The students will work in Rome’s medical facilities and live in Rome for a year, making their own living arrangements.
Heritage Hall, part of the Georgia Highlands College campus, will house the professional education offices.
Officials from Georgia Regents University asked lawmakers Tuesday to be mindful of future funding needs, including the $1 million needed yearly to run the satellite campus in Rome.
Gov. Nathan Deal did not include that in his proposed budget, but university officials said there is money in a separate budget.
“Since the funds for the Northwest Georgia Clinical Campus are included in the university’s expansion budget, no request was made of the governor to include this item in his budget,” said Christen L. Carter, director of media relations for GRU. “Therefore, this does not present a problem, and our plans for Northwest Georgia have not been altered.”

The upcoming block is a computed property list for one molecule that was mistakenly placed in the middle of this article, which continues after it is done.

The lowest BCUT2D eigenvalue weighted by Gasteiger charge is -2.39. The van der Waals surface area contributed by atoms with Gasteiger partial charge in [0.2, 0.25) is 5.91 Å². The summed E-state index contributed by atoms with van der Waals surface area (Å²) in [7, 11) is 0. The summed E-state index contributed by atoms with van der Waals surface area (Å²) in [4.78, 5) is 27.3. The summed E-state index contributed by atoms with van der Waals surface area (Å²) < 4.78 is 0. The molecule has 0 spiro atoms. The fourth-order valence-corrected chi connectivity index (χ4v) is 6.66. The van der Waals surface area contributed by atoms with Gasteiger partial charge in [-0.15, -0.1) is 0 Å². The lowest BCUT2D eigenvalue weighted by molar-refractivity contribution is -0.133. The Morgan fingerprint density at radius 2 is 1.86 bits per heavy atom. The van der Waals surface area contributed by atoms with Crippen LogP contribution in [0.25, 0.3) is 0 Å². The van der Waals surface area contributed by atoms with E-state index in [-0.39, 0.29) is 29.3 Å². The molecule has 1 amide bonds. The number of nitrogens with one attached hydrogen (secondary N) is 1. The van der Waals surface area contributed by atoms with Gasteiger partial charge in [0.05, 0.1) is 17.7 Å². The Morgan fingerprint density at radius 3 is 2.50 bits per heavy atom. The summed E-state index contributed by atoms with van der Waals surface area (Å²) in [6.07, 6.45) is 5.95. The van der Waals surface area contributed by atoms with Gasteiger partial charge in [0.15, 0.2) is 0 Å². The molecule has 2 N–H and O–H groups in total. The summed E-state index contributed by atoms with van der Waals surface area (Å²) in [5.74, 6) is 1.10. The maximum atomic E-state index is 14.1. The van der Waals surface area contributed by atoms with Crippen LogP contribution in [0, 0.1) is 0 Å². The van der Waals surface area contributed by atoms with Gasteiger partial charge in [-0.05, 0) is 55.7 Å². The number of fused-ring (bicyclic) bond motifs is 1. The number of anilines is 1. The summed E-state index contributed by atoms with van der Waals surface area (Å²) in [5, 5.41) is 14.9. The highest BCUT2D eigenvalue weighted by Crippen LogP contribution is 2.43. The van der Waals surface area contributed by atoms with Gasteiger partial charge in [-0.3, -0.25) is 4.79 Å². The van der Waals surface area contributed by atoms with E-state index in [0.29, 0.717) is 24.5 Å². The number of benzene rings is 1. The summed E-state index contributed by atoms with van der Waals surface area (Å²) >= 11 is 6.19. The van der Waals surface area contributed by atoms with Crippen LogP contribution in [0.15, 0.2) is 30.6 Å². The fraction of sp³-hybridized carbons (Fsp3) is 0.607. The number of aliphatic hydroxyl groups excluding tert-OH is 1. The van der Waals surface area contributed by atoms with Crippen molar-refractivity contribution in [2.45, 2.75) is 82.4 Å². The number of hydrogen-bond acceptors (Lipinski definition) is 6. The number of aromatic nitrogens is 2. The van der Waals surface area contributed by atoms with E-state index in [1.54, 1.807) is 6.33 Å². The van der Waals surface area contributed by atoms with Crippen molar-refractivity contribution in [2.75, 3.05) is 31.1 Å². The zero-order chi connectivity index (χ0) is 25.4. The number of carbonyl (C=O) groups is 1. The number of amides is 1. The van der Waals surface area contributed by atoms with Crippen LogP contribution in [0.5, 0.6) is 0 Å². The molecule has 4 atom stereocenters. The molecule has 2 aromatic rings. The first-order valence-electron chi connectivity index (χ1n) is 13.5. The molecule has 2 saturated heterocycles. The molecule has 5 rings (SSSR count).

Reeves also said the lack of an earmark in Deal’s budget is not an issue.
“We have been funded and will continue to be funded,” he said.
The hope is that more students will choose to attend the satellite campus, according to Reeves, who said the Northwest Georgia effort would not have been possible without cooperation between Redmond Regional Medical Center, Floyd Medical Center and Harbin Clinic.
“This could have not have happened without the support of the community and could not continue to exist without the support of the community,” he said.
Georgia Regents University was formed by the consolidation of Augusta State University and Georgia Health Sciences University, which also has satellite campuses in Savannah and Albany.
The addition of the Northwest Georgia Clinical Campus is part of an overall plan to increase the school of medicine’s class size from 190 to 300 students by 2020.